It’s hard not to feel at peace around Roo Heins. It’s obvious that the bliss that glows off her is the result of a disciplined adherence to a practice that has no finish line, that’s something she’ll do for the rest of her life.
And she’s brought it to Kalamazoo.
Mitsubachi Dojo, located in the back of a remodeled building in the city’s Edison neighborhood, is where Heins offers instruction in the Japanese martial arts of aikido and iaido, ones that require discipline and, she says, provide a way of acquiring “self-knowledge that ultimately leads to self-transformation and personal freedom.”
Unlike other martial arts, like karate or judo, where the goal is to dominate an opponent with strikes or kicks or pin them to the ground, aikido focuses on using the energy of an opponent’s attack to gain control over them or throw them away from you. It is not a static art, but one where energy flows smoothly, the dynamics of which are a critical component of the study of aikido, Heins says.
“Aggression is left at the door,” she says. “This is an expansive art.
“Aikido is a way for us to understand ourselves as humans and others as humans. I wanted to use this space to build community and to bring this attitude of working together.”
Due to Covid-19 concerns, Heins is not currently teaching the techniques of aikido, which require participants to touch one another. Instead, she is focusing on other practices that she has been educated in: iaido, or “the way of sword drawing,” and zazen, or “sitting meditation.”
The name of her space is fitting. The Japanese word “mitsubachi” means “honeybee,” and honeybees live in colonies, with a queen at the center. Heins says that her dojo is the only aikido training facility run by a woman in Southwest Michigan.
The dojo opened in September in the Art & Innovation Center, at 509 Mills St., which provides purpose-driven studio space for female artists and innovators from culturally diverse backgrounds. The dojo provides instruction to both women and men, but in the spirit of the Art & Innovation Center’s goals Heins started a women-only aikado class in mid-February, held on Tuesdays and Thursdays.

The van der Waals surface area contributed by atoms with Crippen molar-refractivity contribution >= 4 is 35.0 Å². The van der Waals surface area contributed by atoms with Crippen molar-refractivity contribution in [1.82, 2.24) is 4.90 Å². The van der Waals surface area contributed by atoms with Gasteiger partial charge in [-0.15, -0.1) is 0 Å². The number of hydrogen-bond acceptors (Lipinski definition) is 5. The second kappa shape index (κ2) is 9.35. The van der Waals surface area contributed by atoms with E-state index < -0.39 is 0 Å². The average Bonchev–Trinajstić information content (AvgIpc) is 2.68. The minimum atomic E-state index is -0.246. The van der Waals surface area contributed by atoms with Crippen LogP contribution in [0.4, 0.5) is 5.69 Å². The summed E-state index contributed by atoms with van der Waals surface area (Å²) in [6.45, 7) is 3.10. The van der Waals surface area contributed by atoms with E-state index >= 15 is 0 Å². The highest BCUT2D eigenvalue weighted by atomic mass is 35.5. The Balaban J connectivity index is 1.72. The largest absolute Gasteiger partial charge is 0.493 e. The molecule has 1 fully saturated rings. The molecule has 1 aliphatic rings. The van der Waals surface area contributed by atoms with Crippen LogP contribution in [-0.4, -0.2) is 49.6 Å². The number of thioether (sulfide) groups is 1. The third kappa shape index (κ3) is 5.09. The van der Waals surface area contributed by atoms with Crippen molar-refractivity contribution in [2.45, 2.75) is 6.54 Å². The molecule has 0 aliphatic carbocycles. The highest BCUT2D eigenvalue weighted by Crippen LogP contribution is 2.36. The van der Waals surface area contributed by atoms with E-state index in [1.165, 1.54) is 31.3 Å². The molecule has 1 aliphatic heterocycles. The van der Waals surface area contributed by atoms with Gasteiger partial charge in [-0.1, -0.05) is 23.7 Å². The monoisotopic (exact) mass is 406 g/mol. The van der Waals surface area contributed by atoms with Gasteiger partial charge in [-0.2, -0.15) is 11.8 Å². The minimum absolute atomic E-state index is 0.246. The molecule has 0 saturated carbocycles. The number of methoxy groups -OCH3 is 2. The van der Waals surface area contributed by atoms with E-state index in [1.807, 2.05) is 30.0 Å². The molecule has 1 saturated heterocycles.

Heins, 51, began practicing aikido in 1994 when she was living in New Mexico. After she achieved shodan, or first-degree black belt, in 1999, she moved to California. There, she studied with T.K. Chiba Shihan, founder of Birankai North America, an organization that supports the teaching of aikido.
Heins’ commitment to further study prompted her to move to Japan in 2004, after attaining yondan, or fourth-degree black belt rank, and shidoin, or full instructor certification. She lived in Tokyo for seven years, practicing at the Aikikai Hombu Dojo and became fluent in Japanese along the way. A Traverse City native, she returned to the United States in 2011 and moved to Kalamazoo from Grand Rapids in the summer of 2020.
A book editor in the daytime, Heins also practices Zen meditation and the Japanese tea ceremony, which she’s done for several years.
“This has been my life since I was 25,” Heins says. “When I am not practicing, I get depressed, unrooted. This practice holds me together.”
The dojo is open Tuesday through Saturday, with private practice sessions on Sunday. There is an $80 monthly membership fee, and beginners are welcome.
One of Heins’ students, Michael DeAgro, has been practicing aikido for almost a decade. On an early February evening, he was just one of a few participants at the dojo, braving the frigid conditions to practice iaido.
“It (practicing aikido and iaido) enables me to embody principles of being in harmony with my surroundings,” DeAgro says. “There is a certain finesse factor, too, a body awareness. It helps me to know myself as a body, a constant rediscovery of its capacity.”
Every movement in aikido and iaido is intentional, down to the angle of one’s back, the straightness of a shin, how to properly rise from the mat into a standing position. Under Heins’ watchful eye, DeAgro and another iaido participant, Mustafa Al Nimr, practice sheathing their katanas, or swords, holding their scabbards tight to their hips.
“Watch your posture,” Heins tells Al Nimr.
To DeAgro, she says, “Don’t rush! Slow! Slow!”
“I’m worried about cutting my hand,” Al Nimr says.
“Keep going,” she tells him, “but if you feel it cutting, please stop.”
That comment gets some laughs. But this is a serious affair, full of intention.
“You put a sword in your hand, and the ego can take over,” Heins says. “You have to control yourself.”
The trio move across the mats, practicing a slicing motion with their katanas — holding the swords high above their heads, then letting them fall to waist level, the blades making a whooshing sound as they cut through the air and the participants’ bare feet softly scrape on the smooth floor. There is a palpable reverence in their eyes, which are trained forward, as they practice these moves over and over and over again in a kind of mystical, meditative state.